Java Strings are immutable by default. The immutability of Strings helps in providing features such as caching, security, fast performance and better memory utilization. This tutorial discusses how the immutability of Strings helps in achieving these features.
1. What is an Immutable Class?
Let us start with immutability itself. An immutable object is an object whose state is guaranteed to remain unchanged over its entire lifetime. It means that the object’s state, once initialized, can never be changed anyway.
2. Strings in Action
Memory in Java is divided into three parts, i.e., Heap, Stack, and String Pool. The String Constant Pool is a special area used for the storage of string literals.
When we create a String, a String object is searched in the string pool with exact same content. If an existing String object is found, then its reference is pointed to the new variable, thus, effectively, the existing object is reused for the new string declaration as well. It helps in minimizing memory usage due to multiple strings with the same content.
String str1 = "value"; String str2 = "value"; String str3 = "value";
The above program creates 3 String type variables, all pointing to the same object in the spring pool area. All future Strings with content “value” will point to the same object in the heap and thus save the memory.
When we modify a string, a new string is created in the pool with modified content. The existing object is never changed.
str3 = "test";
When there is no reference variable pointing to a string object in the pool, the object is garbage collected. In this way, a string, once created, never gets changed.
3. Advantages of Immutable Strings
Let us now understand how the above-discussed immutability helps in runtime.
3.1. Application and Data Security
The first and undeniably most important reason is security. Well, it is not only about our application but even for JDK itself. Java class loading mechanism works on class names passed as parameters, then these classes are searched in the classpath.
In the following program, we are loading the SQL server driver by its class name. Imagine for a moment, Strings were mutable, then a bad actor could have changed the driver name, loaded a bad driver class in runtime and, with very little effort, hacked in the application.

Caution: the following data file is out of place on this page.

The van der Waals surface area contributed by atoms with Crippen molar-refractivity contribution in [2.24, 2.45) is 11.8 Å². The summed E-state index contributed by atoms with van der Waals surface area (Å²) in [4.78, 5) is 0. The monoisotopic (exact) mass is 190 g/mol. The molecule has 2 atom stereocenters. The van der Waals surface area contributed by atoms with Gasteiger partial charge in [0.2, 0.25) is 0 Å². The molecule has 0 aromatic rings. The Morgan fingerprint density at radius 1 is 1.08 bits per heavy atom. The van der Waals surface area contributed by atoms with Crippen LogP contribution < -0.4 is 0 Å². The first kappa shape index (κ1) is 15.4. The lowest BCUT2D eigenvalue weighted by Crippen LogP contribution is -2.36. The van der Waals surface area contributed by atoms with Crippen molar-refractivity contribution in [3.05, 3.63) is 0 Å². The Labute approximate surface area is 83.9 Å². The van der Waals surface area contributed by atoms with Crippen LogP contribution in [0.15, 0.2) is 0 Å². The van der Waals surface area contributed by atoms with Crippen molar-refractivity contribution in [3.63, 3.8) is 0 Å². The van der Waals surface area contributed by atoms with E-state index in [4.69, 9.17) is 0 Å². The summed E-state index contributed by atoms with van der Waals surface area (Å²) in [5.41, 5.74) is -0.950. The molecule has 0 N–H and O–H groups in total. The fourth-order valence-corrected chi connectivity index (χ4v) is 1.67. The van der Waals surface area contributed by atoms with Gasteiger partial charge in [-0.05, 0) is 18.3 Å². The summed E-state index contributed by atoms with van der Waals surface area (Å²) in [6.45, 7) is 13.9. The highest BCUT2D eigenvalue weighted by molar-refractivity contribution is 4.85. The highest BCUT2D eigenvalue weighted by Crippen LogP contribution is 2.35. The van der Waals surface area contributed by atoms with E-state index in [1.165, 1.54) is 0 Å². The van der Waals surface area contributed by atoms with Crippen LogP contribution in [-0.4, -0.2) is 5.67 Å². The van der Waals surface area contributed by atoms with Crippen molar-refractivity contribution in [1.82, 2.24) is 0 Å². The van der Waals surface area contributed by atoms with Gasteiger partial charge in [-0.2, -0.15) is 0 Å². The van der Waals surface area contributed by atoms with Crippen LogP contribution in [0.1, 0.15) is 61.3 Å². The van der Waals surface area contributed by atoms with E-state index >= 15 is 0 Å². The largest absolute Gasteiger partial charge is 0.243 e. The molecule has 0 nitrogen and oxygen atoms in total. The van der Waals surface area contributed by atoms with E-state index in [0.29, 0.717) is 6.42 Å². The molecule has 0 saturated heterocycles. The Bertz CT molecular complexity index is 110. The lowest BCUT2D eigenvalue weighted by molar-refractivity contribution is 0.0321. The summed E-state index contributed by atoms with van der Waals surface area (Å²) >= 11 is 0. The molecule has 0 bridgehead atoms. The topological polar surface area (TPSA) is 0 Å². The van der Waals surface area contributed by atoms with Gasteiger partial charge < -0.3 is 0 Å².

public static final String DRIVER_CLASS = "com.microsoft.sqlserver.jdbc.SQLServerDriver"; Class.forName(DRIVER_CLASS);
Similarly, bad actors can change the SQL statements and perform SQL injection in runtime. Immutability ensures that such modifications never occur.
3.2. Improved Performance
The immutability of String class gives is the basis of the string pool. Without immutability, there is no difference between a normal heap memory and a string pool.
As discussed in the previous section, string pools help achieve improved memory utilization, and, thus, better performance.
3.3. Thread Safety
Immutable objects are automatically thread-safe in multi-threaded applications. If something can’t be changed, then even a Thread can not change it. Simple thing!
As String class is a main building block of the java programming language, because of its use in the classloading mechanism, it is mandatory to prevent the String class from being dirty in case of multiple threads. Immutability does the magic here.
The caches are generally implemented as key-value pairs, similar to Map implementation in Java. The cache keys are generally stored as Strings for quick lookups.
Consider if we could change a key after its associated value is stored in the cache. There will no possible way to retrieve the value thereafter until we build the same key accidentally.
The immutability of strings guarantees that cache keys will never get changed. That is why strings are the most used keys in caches and maps in Java.
We can conclude from the above discussion that string immutability helps in achieving the required safety and performance in a Java application.
Happy Learning !!